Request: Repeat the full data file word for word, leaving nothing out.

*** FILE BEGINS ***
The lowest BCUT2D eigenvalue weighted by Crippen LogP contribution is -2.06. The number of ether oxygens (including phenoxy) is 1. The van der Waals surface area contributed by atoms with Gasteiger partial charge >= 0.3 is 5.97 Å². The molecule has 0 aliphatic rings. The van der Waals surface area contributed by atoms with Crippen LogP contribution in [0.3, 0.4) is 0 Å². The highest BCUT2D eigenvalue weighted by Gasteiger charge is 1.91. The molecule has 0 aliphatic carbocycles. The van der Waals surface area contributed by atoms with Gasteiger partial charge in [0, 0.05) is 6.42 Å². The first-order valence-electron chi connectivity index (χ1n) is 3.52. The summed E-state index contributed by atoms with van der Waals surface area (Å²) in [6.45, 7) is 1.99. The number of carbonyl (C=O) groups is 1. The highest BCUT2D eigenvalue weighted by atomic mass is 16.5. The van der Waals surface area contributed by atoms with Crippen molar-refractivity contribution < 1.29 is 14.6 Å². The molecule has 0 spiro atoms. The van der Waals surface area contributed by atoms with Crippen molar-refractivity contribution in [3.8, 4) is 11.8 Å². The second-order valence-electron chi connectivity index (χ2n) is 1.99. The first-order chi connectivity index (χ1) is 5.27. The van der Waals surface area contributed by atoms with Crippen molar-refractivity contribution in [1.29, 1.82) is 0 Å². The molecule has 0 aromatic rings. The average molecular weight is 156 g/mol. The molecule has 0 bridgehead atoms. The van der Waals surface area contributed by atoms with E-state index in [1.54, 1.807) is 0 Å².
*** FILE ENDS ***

The lowest BCUT2D eigenvalue weighted by Crippen LogP contribution is -2.06. The number of ether oxygens (including phenoxy) is 1. The van der Waals surface area contributed by atoms with Gasteiger partial charge >= 0.3 is 5.97 Å². The molecule has 0 aliphatic rings. The van der Waals surface area contributed by atoms with Crippen LogP contribution in [0.3, 0.4) is 0 Å². The highest BCUT2D eigenvalue weighted by Gasteiger charge is 1.91. The molecule has 0 aliphatic carbocycles. The van der Waals surface area contributed by atoms with Gasteiger partial charge in [0, 0.05) is 6.42 Å². The first-order valence-electron chi connectivity index (χ1n) is 3.52. The summed E-state index contributed by atoms with van der Waals surface area (Å²) in [6.45, 7) is 1.99. The number of carbonyl (C=O) groups is 1. The highest BCUT2D eigenvalue weighted by atomic mass is 16.5. The van der Waals surface area contributed by atoms with Crippen molar-refractivity contribution < 1.29 is 14.6 Å². The molecule has 0 spiro atoms. The van der Waals surface area contributed by atoms with Crippen molar-refractivity contribution in [3.8, 4) is 11.8 Å². The second-order valence-electron chi connectivity index (χ2n) is 1.99. The first-order chi connectivity index (χ1) is 5.27. The van der Waals surface area contributed by atoms with Crippen molar-refractivity contribution in [1.29, 1.82) is 0 Å². The molecule has 0 aromatic rings. The average molecular weight is 156 g/mol. The molecule has 0 bridgehead atoms. The van der Waals surface area contributed by atoms with E-state index in [1.54, 1.807) is 0 Å².